No active local militant in 3 Kashmir districts; LeT, JeM headless: ADGP Vijay Kumar

Srinagar: Three districts in Kashmir have zero “active” local militants as of now while prominent outfits Lashkar-e-Taiba (LeT) and Jaish-e-Mohammed have gone “headless” after security forces neutralised their operatives and commanders in multiple operations and encounters, Additional Director General of Police (Kashmir zone) Vijay Kumar said.
The three “local militants-free” districts are Bandipora, Kupwara and Ganderbal, the officer said on Saturday. However, Bandipora and Kupwara have at least seven foreign militants present, each, he said.

The Kashmir region, that comprises 13 police districts, has 81 militants at present with 29 being local while 52 are of foreign origin (Pakistanis), he said.
The number of locals joining militant ranks also fell to an-time low of 99 over the last seven years, he said.
The senior cop was interacting with a group of visiting journalists at the police control room here.
“The security forces have an upper hand now when it comes to containing terrorism and terrorists in the Valley. We are working to bring the figure of active, foreign and hybrid terrorists to less than 50 in the near future,” the officer said.
Kumar said the LeT and JeM are currently “headless” after the security forces neutralised their ranks in multiple encounters and operations.
Officials said Farooq Nalli, a Hizbul Mujahideen top operative, is the only active commander — since 2015 — and he is on the radar of the forces, including the Jammu and Kashmir Police (JKP) and sister forces like the Army and the Central Reserve Police Force.
Police officials said the “achievement” of the forces in neutralising senior militant operatives can be gauged from the fact that while there were 80 top commanders in Kashmir about two years ago, there are only three now. Apart from Nalli, the two others are inactive.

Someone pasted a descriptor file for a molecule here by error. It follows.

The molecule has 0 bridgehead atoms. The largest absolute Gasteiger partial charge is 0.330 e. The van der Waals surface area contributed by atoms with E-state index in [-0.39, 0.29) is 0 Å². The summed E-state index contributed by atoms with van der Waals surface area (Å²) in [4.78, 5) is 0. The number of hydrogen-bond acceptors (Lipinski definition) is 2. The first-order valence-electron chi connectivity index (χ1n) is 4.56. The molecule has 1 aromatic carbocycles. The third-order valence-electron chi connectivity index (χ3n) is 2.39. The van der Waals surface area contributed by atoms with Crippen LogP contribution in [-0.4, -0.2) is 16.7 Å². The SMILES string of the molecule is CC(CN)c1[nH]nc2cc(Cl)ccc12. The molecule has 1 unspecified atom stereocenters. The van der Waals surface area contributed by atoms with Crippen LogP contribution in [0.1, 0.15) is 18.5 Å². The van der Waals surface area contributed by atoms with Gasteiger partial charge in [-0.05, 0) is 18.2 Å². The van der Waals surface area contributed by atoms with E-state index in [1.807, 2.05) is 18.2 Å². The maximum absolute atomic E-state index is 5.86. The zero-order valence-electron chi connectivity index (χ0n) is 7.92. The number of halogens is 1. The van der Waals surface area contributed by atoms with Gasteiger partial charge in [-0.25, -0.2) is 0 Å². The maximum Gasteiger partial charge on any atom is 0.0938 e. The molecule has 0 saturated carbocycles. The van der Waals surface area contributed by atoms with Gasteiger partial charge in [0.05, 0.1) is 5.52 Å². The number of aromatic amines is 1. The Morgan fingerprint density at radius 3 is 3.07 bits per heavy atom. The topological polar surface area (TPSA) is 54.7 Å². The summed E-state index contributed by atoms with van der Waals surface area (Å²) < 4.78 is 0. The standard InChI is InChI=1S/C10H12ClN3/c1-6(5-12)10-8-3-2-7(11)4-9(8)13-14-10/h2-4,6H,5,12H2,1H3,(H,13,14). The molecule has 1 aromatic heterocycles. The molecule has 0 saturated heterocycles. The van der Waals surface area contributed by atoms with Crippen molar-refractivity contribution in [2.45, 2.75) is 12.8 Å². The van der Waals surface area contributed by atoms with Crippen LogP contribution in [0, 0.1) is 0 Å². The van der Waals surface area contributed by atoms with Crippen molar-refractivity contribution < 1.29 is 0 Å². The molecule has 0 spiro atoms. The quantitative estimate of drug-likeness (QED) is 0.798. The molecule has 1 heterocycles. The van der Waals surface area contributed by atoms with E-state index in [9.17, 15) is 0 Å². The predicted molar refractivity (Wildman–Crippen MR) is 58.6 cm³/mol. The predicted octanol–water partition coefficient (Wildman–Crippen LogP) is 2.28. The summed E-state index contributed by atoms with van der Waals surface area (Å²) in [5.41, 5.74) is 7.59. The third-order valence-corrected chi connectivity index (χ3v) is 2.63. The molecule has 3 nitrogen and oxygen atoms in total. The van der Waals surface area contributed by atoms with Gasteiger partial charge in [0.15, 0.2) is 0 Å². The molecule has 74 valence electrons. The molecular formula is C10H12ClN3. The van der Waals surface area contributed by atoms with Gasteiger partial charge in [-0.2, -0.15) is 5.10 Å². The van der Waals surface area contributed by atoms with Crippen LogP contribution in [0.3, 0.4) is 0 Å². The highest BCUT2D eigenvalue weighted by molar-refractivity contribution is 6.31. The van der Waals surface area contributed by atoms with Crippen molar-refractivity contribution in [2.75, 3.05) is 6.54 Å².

Kumar added that there were about 15-18 active “hybrid” militants.
According to security agencies, hybrid militants are those who are radicalised online and are given pistols to kill one or two persons, identified or unidentified.
“We have busted as many as 119 modules this year,” ADGP Kumar said.
Police officials said their main area of concern in Kashmir is militants picking up “soft targets” like labourers coming from other states and Kashmiri Pandits, while they also have “detected” some women over ground workers (OGWs) assisting in some recent militant activities.
“We have, however, ensured that those who target labourers and members of the Pandit community are neutralised immediately and also that they are not kept safe as much as possible,” a senior officer said.

Another concern for the police is the recent seizure of some Turkey-made pistols from terrorists, which they said is an indicator that Pakistan-based handlers are providing weapons of that country to ultras operating in Kashmir.
The officer said there is also a fourth category of ultras in Kashmir whom they categorise as “potential terrorists.”
These are those who are radicalised, have joined or about to join the terrorist ranks but have not undertaken a terrorist act.
“In 80 per cent cases in this category, the families of these potential militants inform the JKP and security forces about their doubtful activities, and we have been able to bring back 13 of them in 2022, some even after joining the ranks,” another senior officer said.
“We can tell you that denying social sanction to militants, their activities and radicalisation activities will usher peace in Kashmir,” the officer said.PTI

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